Why all-in-one HR solutions are becoming obsolete


A brief account of a Forbes article by Pavel Shynkarenko, co-founder and CEO of Solar Staff

Fine line between employees and contractors

There are significant differences between internal employees and external contractors, including their legal relationship with the company, degree of responsibility, the benefits they receive, and the amount of information they can access. In principle, this seems simple. But because there are so many nuances, if you use the same HR tools to handle your internal and external workforce, you might start having issues down the line. 

For instance, external contractors who have been with a company for a while are often added to Slack so they can collaborate with multiple teams. While this practice is well-intended and convenient, it exposes the company to the risk of a sensitive information leak. 

What could go wrong?

The U.S. Department of Labor’s most recent independent contractor rule is set to introduce new requirements for determining employee and independent contractor classification. When it comes into effect, it could convert millions of freelancers into employees. 

This means that auditors could come in and determine that part of your team that had previously been classified as contractors actually falls under the full-time employee category. This could leave the company owing significant back taxes. 

Another problem is internal risks. Suppose you have hired a freelancer who manages ad campaigns. One of their tasks is to manage the advertising budget, but from a financial reporting perspective, this is a problem. It is not clear which costs are fixed and which ones are variable.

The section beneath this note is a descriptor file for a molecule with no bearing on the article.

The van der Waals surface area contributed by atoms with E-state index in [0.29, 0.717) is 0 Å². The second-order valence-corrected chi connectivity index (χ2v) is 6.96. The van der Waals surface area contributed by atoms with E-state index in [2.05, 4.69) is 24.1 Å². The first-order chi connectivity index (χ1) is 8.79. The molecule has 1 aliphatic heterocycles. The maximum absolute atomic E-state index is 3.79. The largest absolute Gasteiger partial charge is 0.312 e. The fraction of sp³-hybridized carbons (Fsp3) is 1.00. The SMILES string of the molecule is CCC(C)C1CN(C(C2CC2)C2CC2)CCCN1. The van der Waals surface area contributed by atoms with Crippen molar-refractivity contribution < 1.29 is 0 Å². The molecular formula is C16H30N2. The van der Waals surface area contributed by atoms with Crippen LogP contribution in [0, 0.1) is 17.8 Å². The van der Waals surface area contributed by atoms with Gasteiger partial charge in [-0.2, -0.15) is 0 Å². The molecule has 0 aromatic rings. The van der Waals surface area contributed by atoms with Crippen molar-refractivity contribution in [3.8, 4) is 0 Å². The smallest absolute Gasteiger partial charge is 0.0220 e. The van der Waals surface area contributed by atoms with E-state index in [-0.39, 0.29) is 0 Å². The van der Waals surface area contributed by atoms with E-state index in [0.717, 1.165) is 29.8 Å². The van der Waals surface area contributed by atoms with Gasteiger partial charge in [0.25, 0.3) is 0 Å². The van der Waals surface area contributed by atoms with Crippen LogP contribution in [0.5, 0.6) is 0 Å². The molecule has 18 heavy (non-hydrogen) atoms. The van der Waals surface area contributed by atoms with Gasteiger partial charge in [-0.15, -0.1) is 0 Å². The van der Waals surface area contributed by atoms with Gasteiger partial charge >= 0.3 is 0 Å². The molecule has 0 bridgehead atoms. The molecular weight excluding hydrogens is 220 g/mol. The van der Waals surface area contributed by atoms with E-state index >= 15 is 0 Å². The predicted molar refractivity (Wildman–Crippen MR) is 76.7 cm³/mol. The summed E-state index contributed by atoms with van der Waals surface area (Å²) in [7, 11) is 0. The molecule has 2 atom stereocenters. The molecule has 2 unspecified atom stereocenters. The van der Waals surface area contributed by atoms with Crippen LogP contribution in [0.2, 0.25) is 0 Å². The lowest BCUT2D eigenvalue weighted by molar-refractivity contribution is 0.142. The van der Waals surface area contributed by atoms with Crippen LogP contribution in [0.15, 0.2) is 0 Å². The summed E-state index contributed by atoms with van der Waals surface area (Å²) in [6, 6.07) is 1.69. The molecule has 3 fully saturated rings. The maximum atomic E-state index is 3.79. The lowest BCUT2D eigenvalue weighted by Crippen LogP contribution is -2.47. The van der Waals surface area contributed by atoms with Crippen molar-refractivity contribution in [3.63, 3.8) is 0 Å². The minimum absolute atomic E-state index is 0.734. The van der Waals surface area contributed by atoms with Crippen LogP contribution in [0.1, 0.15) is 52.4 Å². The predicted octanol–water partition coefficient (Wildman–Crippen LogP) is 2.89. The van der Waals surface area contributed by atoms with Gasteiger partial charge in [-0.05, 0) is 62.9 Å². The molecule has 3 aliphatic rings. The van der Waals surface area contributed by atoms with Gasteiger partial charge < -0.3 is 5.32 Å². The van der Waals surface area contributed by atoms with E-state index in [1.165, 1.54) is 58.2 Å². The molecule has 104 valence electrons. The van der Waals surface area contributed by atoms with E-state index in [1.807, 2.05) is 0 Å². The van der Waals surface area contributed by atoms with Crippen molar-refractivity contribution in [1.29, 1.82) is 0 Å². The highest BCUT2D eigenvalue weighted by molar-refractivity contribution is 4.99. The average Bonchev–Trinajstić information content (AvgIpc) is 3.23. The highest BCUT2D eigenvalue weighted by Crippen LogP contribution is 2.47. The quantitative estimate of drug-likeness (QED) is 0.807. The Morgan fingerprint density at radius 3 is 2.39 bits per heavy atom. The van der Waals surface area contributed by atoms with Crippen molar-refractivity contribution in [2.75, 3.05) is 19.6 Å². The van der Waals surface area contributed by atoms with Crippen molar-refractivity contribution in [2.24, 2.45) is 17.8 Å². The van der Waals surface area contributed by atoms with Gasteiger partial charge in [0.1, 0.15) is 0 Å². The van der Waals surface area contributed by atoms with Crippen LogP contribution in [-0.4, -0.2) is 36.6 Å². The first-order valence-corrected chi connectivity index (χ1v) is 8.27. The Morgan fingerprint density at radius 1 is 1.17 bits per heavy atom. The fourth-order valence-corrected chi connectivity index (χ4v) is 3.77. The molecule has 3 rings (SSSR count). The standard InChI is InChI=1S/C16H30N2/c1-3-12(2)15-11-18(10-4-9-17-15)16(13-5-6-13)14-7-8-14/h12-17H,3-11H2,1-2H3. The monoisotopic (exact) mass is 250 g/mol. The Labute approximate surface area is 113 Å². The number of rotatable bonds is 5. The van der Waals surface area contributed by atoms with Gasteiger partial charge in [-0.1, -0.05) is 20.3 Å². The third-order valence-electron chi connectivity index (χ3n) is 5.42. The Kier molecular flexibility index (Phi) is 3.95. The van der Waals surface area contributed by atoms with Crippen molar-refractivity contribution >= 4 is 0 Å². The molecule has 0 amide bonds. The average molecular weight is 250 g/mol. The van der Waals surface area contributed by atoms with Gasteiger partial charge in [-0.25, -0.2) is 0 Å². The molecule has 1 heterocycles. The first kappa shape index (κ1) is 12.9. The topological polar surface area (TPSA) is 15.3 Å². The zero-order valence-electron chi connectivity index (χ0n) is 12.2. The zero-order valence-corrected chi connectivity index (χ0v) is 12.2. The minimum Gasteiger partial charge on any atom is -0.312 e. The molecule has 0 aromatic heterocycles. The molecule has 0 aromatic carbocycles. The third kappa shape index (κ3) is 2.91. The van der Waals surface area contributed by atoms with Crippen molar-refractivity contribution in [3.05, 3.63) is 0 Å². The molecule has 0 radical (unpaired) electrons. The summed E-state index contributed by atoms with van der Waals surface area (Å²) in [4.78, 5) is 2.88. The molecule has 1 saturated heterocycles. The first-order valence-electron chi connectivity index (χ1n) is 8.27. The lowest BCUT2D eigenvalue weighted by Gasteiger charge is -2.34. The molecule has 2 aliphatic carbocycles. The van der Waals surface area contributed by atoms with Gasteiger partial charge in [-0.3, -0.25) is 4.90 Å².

Why aren’t companies being more proactive?

Some companies might not be aware of these risks. Many businesses first find out thanks to audits by their people management solutions. It can also be a matter of priorities. If sourcing talent is a more pressing issue, a firm might focus entirely on that and deal with the rest later. 

Best practices to address the problem

Ideally, a company should have two sets of HR tools: one that deals with the internal team and one that is focused on the external team. Barriers should be created so that people don’t “flow over” from one side to the other. This could involve implementing specific access controls within the HR systems.

To make things easier for top management, you also need to ensure that your software solutions are compatible and that data exchange protocols are standardized. This makes it possible for the CFO to receive transparent reports that provide full visibility of how much is being invested in both internal and external talent. 

Finally, regular audits are a must. They will help identify whether a contractor should now be classified as an employee, and spotting this on time could save a lot of money in potential fines.

To read the full text, go to Forbes.